Originally named Tangway, Cavite Puerto was part of a town, which included in its jurisdiction Kawit (Cavite el Viejo) and Binakayan among others. It was the site of a shipyard which built, repaired and outfitted the galleons that plied the Manila-Acapulco route. From the 16th century to the early 19th this sea route linked Manila with the rest of the Spanish empire. Through the annual voyages of the galleons, goods and peoples were exchanged across the Pacific. With it came ideas, customs, practices, arts and crafts, industry, plants and so forth, which created a mixed culture on both sides of the Pacific. Hispanic but with an American and Asian touch. Cavite Puerto evolved as the settlement for those involved actively in the galleon trade. It was at Cavite that goods were uploaded and downloaded.
It was constituted an independent town in 1614 with Tomás Salazar as earliest known gobernadorcillo recorded. Cavite was a cosmopolitan town and it attracted the different religious orders to set up convents and churches within the limited confines of the fortified town. There were all in all eight churches in Cavite. The Jesuit Church of Nuestra Señora de Loreto was attached to a college. Near the Porta Baga gate was a church to Nuestra Señora de Soledad de Porta Baga, devotion to which is traced to the 1660s.
The fortification of Cavite as a settlement and later a city stretched from the 16th to the 19th centuries and involved various architects and engineers under the direction of the Spanish military. Various plans of Cavite’s fortification drawn at different times show the evolution of the settlement. At one time a channel was built to separate the settlement from the rest of the sandbar, thus making it an independent island. This fortified settlement is described in Spanish documents as a fuerza, the fortification of Cavite Puerto is similar to Intramuros in that it encloses a settlement rather than a military installation. More accurately then it should be called a citadel.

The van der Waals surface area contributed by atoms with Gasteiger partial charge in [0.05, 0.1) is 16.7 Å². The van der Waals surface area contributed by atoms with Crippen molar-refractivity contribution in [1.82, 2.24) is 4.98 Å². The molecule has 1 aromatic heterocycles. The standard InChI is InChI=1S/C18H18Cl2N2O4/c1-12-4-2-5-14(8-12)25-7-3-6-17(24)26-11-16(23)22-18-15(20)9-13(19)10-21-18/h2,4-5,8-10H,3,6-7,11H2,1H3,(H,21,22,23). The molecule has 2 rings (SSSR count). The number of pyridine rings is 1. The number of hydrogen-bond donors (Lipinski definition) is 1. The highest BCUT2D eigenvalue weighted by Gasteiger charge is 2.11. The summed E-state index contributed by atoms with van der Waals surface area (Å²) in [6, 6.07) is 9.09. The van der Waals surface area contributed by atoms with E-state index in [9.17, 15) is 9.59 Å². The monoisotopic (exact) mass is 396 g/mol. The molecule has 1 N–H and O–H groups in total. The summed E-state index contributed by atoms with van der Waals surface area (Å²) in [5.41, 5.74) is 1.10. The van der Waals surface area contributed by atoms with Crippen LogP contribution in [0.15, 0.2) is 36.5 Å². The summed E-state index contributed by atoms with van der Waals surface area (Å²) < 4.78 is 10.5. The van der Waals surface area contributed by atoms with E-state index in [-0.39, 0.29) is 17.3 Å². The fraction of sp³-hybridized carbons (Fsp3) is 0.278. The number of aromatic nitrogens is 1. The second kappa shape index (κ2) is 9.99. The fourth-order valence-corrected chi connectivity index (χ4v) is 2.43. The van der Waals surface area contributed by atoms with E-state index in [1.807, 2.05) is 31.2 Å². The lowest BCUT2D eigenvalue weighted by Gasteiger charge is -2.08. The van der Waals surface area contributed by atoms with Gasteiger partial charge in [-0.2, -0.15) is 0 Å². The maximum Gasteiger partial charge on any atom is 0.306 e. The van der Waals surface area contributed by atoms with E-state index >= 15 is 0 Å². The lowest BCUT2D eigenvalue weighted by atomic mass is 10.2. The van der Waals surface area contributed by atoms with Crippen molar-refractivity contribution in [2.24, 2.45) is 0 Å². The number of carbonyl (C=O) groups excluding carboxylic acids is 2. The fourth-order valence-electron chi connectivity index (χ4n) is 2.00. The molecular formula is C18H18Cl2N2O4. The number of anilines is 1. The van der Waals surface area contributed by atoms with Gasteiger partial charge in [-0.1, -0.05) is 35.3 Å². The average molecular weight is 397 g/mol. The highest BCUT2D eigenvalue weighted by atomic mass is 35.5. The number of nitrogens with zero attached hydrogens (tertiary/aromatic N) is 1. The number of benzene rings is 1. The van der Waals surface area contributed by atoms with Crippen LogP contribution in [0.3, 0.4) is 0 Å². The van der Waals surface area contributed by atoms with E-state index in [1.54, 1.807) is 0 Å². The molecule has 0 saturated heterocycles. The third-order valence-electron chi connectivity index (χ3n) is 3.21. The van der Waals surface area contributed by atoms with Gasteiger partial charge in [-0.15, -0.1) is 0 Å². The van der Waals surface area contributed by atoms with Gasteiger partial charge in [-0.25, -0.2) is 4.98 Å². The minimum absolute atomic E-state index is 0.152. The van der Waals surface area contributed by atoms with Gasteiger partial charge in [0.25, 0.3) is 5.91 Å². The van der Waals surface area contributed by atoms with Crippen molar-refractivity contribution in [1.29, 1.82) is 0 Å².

Cavite Puerto with Fuerza de San Felipe Neri, Intramuros and Santiago, northeast across the bay, formed a single complex of fortifications. Cavite Puerto was residence and administrative center of a naval outfit and a shipyard responsible for building, repairing and outfitting the galleons. At its most extensive, the fortification enclosed a small town of eight churches, a college (San Ildefonso), public buildings and residences, which served the needs of a native population, the soldiers and workers at the port, transients and passengers on board the galleon. The principal entrance to the walled settlement was through Puerta Vaga (“New gate” corrupted to Porta Baga), which was flanked by two stout bastions. Control over the port was turned over to the Americans at the turn of the 19th century. It was redesigned as an American naval station; to make way for modern ships and armaments, the ruinous historical structures were demolished, along with most of Fuerza de San Felipe.
The whole settlement was reduced to ashes early on the Second World War. Except for the bell tower of the Recollect church, nothing remains of the settlement. Presently, excavations at Porta Baga is being undertaken.